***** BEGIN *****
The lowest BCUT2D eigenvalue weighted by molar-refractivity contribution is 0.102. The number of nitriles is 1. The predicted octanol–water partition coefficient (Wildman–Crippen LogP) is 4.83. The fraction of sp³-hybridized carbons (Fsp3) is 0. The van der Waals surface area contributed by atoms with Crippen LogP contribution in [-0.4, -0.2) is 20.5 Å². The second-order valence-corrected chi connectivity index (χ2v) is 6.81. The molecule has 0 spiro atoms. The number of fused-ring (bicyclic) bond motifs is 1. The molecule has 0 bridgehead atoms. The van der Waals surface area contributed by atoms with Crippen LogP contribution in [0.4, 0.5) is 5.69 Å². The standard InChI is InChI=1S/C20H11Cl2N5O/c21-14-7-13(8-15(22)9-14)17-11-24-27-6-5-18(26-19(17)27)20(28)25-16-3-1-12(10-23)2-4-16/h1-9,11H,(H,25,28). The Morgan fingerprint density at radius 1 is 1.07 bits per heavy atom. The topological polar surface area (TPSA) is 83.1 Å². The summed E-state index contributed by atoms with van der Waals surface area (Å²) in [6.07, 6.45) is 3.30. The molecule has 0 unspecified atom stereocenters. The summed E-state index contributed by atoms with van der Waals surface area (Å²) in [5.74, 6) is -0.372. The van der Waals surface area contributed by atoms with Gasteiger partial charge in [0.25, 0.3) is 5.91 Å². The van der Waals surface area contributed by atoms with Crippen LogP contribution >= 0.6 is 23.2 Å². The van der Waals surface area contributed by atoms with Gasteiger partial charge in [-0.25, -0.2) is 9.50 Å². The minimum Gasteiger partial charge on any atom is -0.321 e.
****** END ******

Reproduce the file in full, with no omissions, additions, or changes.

The lowest BCUT2D eigenvalue weighted by molar-refractivity contribution is 0.102. The number of nitriles is 1. The predicted octanol–water partition coefficient (Wildman–Crippen LogP) is 4.83. The fraction of sp³-hybridized carbons (Fsp3) is 0. The van der Waals surface area contributed by atoms with Crippen LogP contribution in [-0.4, -0.2) is 20.5 Å². The second-order valence-corrected chi connectivity index (χ2v) is 6.81. The molecule has 0 spiro atoms. The number of fused-ring (bicyclic) bond motifs is 1. The molecule has 0 bridgehead atoms. The van der Waals surface area contributed by atoms with Crippen LogP contribution in [0.4, 0.5) is 5.69 Å². The standard InChI is InChI=1S/C20H11Cl2N5O/c21-14-7-13(8-15(22)9-14)17-11-24-27-6-5-18(26-19(17)27)20(28)25-16-3-1-12(10-23)2-4-16/h1-9,11H,(H,25,28). The Morgan fingerprint density at radius 1 is 1.07 bits per heavy atom. The topological polar surface area (TPSA) is 83.1 Å². The summed E-state index contributed by atoms with van der Waals surface area (Å²) in [6.07, 6.45) is 3.30. The molecule has 0 unspecified atom stereocenters. The summed E-state index contributed by atoms with van der Waals surface area (Å²) in [5.74, 6) is -0.372. The van der Waals surface area contributed by atoms with Gasteiger partial charge in [0.25, 0.3) is 5.91 Å². The van der Waals surface area contributed by atoms with Crippen LogP contribution >= 0.6 is 23.2 Å². The van der Waals surface area contributed by atoms with Gasteiger partial charge in [-0.25, -0.2) is 9.50 Å². The minimum Gasteiger partial charge on any atom is -0.321 e.